Victoria could be hit with a new flood emergency as soon as this weekend, with heavy rainfall set to cause rapid river rises, flash flooding and put more pressure on full catchments.
Widespread showers and storms on Sunday could cause moderate to major flooding across areas in the state's northeast, which are expected to receive 60-90 millimetres of rain on Sunday.
Heavy rain and large hail pose a threat to the rest of the state, while parts of Melbourne and Riverine communities could also experience flash flooding.
A flood watch has been issued for more than 25 rivers and 45 warnings remain active.
Communities most at risk include Benalla, Wangaratta, Wodonga, Yarrawonga, Tocumwal and Shepparton.
It is feared water could rise to about the same level as the devastating 1975 floods in low-lying areas along the Murray, such as Mildura, Robinvale, Boundary Bend and Wakool Junction.
The Hume Dam is already at 96 per cent capacity, prompting authorities to release 95 gigalitres per day.
Murray-Darling Basin Authority executive Andrew Reynolds said the operation was a delicate balancing act between freeing up space for future rainfall while minimising the impact on communities downstream.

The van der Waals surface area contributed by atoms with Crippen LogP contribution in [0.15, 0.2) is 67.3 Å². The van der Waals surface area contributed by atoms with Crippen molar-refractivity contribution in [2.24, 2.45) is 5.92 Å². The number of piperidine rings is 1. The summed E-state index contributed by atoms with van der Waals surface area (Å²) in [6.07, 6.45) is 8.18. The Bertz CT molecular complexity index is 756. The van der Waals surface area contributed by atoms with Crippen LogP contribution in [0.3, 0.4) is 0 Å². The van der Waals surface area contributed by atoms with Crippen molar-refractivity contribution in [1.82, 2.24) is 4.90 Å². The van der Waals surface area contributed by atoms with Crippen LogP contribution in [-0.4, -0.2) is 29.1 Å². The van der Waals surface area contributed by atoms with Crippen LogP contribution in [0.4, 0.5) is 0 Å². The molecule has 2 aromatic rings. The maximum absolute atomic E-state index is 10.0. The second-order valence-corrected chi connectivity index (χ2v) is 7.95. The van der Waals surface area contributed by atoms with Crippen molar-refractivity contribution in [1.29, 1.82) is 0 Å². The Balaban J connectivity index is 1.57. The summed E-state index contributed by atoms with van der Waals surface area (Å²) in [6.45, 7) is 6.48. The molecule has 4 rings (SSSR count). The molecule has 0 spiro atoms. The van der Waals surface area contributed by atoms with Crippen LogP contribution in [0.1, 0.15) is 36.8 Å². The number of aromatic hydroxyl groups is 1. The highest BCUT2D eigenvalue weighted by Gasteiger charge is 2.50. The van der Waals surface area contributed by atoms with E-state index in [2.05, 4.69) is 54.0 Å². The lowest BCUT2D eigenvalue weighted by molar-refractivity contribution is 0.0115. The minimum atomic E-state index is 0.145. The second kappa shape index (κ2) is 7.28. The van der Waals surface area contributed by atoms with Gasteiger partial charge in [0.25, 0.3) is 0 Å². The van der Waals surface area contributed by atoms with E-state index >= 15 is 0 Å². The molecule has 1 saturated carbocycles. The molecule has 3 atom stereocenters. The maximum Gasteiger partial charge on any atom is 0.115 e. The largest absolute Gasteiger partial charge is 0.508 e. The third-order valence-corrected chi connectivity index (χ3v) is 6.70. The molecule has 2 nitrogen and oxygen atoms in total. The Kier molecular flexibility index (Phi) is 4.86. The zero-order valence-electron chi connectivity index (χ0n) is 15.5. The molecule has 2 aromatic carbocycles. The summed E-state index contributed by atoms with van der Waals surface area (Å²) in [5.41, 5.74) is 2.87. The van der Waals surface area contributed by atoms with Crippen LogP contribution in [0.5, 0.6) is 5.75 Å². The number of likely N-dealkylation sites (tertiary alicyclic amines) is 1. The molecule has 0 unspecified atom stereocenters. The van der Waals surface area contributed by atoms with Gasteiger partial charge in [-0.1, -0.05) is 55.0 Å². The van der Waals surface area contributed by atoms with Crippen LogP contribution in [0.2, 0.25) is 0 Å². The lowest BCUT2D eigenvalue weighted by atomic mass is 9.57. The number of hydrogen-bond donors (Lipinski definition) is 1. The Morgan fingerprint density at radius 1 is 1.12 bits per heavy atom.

Victoria SES chief operations officer Tim Wiebusch said almost every water storage facility in Victoria was at capacity and flooding could continue for another six to eight weeks.
There have been about 14,000 calls for help to the SES since the disaster began about a month ago.
"We can't emphasise enough that this flooding emergency is continuing, people need to remain alert to their conditions," Mr Wiebusch told reporters.
Below-average temperatures are expected to set in next week, creating snow in Alpine areas.
On Friday Minister for Emergency Services Jaclyn Symes announced an extra $13 million in housing support will become available to Shepparton residents impacting by flooding and a new taskforce created to address housing concerns.
It's believed about 260 households in the central Victorian city will need access to temporary accommodation.
About 150 people and pets impacted by flooding are living at the Mickleham Quarantine Facility in Melbourne.